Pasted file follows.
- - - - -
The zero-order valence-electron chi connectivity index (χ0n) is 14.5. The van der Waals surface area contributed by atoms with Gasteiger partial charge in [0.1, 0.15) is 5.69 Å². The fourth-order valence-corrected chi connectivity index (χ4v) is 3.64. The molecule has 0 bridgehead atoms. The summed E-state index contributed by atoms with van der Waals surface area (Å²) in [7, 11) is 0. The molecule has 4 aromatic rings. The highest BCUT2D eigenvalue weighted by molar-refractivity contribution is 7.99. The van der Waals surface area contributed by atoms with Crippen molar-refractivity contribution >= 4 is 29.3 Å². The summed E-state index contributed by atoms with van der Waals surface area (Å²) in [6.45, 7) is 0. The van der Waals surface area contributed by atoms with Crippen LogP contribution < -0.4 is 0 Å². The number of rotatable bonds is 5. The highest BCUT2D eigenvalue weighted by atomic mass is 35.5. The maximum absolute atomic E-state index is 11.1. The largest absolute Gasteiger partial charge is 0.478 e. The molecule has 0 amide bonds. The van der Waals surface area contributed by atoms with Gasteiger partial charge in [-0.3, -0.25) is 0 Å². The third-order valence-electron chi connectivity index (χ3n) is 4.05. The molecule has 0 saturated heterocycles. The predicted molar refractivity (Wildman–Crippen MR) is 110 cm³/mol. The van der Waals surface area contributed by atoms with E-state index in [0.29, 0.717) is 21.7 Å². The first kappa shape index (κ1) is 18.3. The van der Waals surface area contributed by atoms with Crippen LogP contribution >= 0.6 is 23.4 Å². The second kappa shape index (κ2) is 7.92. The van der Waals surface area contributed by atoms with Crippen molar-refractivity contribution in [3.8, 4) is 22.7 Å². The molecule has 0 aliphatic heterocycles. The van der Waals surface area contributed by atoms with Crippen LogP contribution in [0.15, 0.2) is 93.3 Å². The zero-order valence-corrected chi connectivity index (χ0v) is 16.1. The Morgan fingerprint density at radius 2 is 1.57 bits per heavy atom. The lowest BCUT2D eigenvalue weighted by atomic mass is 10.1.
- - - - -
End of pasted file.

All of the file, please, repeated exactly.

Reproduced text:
The zero-order valence-electron chi connectivity index (χ0n) is 14.5. The van der Waals surface area contributed by atoms with Gasteiger partial charge in [0.1, 0.15) is 5.69 Å². The fourth-order valence-corrected chi connectivity index (χ4v) is 3.64. The molecule has 0 bridgehead atoms. The summed E-state index contributed by atoms with van der Waals surface area (Å²) in [7, 11) is 0. The molecule has 4 aromatic rings. The highest BCUT2D eigenvalue weighted by molar-refractivity contribution is 7.99. The van der Waals surface area contributed by atoms with Crippen molar-refractivity contribution >= 4 is 29.3 Å². The summed E-state index contributed by atoms with van der Waals surface area (Å²) in [6.45, 7) is 0. The van der Waals surface area contributed by atoms with Crippen LogP contribution < -0.4 is 0 Å². The number of rotatable bonds is 5. The highest BCUT2D eigenvalue weighted by atomic mass is 35.5. The maximum absolute atomic E-state index is 11.1. The largest absolute Gasteiger partial charge is 0.478 e. The molecule has 0 amide bonds. The van der Waals surface area contributed by atoms with Gasteiger partial charge in [-0.3, -0.25) is 0 Å². The third-order valence-electron chi connectivity index (χ3n) is 4.05. The molecule has 0 saturated heterocycles. The predicted molar refractivity (Wildman–Crippen MR) is 110 cm³/mol. The van der Waals surface area contributed by atoms with E-state index in [0.29, 0.717) is 21.7 Å². The first kappa shape index (κ1) is 18.3. The van der Waals surface area contributed by atoms with Crippen LogP contribution >= 0.6 is 23.4 Å². The second kappa shape index (κ2) is 7.92. The van der Waals surface area contributed by atoms with Crippen molar-refractivity contribution in [3.8, 4) is 22.7 Å². The molecule has 0 aliphatic heterocycles. The van der Waals surface area contributed by atoms with Crippen LogP contribution in [0.15, 0.2) is 93.3 Å². The zero-order valence-corrected chi connectivity index (χ0v) is 16.1. The Morgan fingerprint density at radius 2 is 1.57 bits per heavy atom. The lowest BCUT2D eigenvalue weighted by atomic mass is 10.1.